The question misses the point entirely as I see it.  The way  to create a great reputation online is to be open, sincere and relevant.  Rather than “game” the system, “work” the system.  Engage users.  Write them back.  Respond.  Get involved in the discussions on Yelp as the business owner you are.  Use the tools available to you on Yelp.  Very few business owners do this for many good reasons, namely time and inclination.  Who has time to do this?   But at the end of the day, spending just 5 minutes a day not on your profile, but on your competitors profiles, on the “Talk” section of Yelp, in the “Events” section of Yelp, etc…the more time you spend on Yelp / online and get to know your customers there, the better you’ll do.

Participation Premium – The Golden Rule of Social Media

Robert Scoble, Shell Israel, Michael Arrington – figure heads in “social media” – have recently been referring to a premise that is just as important for businesses online as is it for individuals:  the more you participate the more successful you’ll become.

Sound familiar?  Give and you shall receive!  Listen and you shall learn.  We have two ears and one mouth so we can listen twice as much.  Do unto others as you would have them read and comment on your blog or website…

You’re a business who is jumping in online.  “What do I do?” you ask.  The most important first step, along with defining your goals and online identity, is to listen twice as much as you ‘participate’ and participate 10x’s more than you are now.

Find out the top 10, 50 or 100 bloggers in your field.  Read them consistently and multiple times a week, if not daily.  Read the sports section less or stay up 10 minutes longer and read what people are saying in and around your industry and business.  Visit websites associated with your products or service.  Read reviews first, read them again, think about it, absorb it…and then respond.  Read comments, watch videos, listen to podcasts.  Become an expert in what people are talking about in your field, and than start communicating, posting and interacting.

The more you get involved – the more you participate in responding, posting, interacting, and being a part of the dialogue online – the more it will pay dividends in terms of creating connection, loyalty, understanding and a swell of presence that was never there before

Social Media: Jump in…

I work with restaurants.  And small business, but primarily restaurants.  Some restaurant chains (+20 locations) but mostly I interact with 1 – 3 location businesses.  Average yearly revenues:  around $1 – $3 million, on average.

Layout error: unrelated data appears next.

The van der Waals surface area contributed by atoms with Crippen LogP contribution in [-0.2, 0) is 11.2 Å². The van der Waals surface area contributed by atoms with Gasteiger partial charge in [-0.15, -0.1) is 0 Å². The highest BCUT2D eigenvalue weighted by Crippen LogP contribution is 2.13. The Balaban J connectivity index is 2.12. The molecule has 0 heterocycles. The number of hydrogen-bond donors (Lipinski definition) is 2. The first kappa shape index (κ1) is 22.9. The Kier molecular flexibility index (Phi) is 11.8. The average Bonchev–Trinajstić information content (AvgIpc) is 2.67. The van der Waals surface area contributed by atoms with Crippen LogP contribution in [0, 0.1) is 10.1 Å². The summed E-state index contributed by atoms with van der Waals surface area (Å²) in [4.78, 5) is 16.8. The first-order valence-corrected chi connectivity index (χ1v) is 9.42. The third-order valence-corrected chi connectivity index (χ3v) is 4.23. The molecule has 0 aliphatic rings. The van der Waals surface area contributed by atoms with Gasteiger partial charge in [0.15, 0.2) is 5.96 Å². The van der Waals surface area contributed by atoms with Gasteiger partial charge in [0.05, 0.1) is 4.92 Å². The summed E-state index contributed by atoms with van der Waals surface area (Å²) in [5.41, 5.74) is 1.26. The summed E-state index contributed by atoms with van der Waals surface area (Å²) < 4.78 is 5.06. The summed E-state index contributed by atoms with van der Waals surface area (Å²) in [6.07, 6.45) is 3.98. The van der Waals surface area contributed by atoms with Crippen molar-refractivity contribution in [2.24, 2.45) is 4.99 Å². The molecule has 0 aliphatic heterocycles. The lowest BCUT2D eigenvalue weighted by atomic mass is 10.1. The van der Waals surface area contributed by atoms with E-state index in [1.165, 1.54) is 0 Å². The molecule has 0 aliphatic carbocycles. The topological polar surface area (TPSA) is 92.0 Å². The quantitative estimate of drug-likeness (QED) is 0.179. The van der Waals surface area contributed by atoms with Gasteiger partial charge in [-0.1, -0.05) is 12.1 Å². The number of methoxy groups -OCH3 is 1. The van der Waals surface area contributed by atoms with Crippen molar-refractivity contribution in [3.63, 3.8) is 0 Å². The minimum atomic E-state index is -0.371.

Most of these restaurant owners, for reasons well intentioned, are not sure they want to jump in with a blog or into ‘social media’ or ‘web 2.0′.  They aren’t quite sure what to do with a Facebook pages, nor are they quite sure what they think about them.  Whatever happened to the days where you just tried to run a good restaurant and you didn’t have to worr nor are they too keen on having a MySpace presence (that’s just not our demo). Restaurant owners tend to obsess over user reviews, namely, bad user reviews.

Forget about the bad user reviews, they’ll take care of themselves and washout. Pay attention to your business and start engaging online in a creative, “cool” manner. By cool I mean being more transparent, being more real, being more you! Be you. Do you!

Don’t tell me about your specials or sell me your happy hour. I want to hear what makes you tick, why your in the business, what is going on in the neighborhood, where you source your food and why, a bad or good experience from last nights dinner service.

And authentic responses to good and bad reviews posted! They mean something. Authentic yet yielding and professional, accommodating responses are critical, especially to good reviews.

Start to engage. Start to trust. Start to yield some of the control over to the social sphere that is your image, your story not quite under your control.

It will pay huge dividends to those who trust, and those who engage. Just be honest. Just be yourself. People see that, they sense it and they love it. Trust me. It works.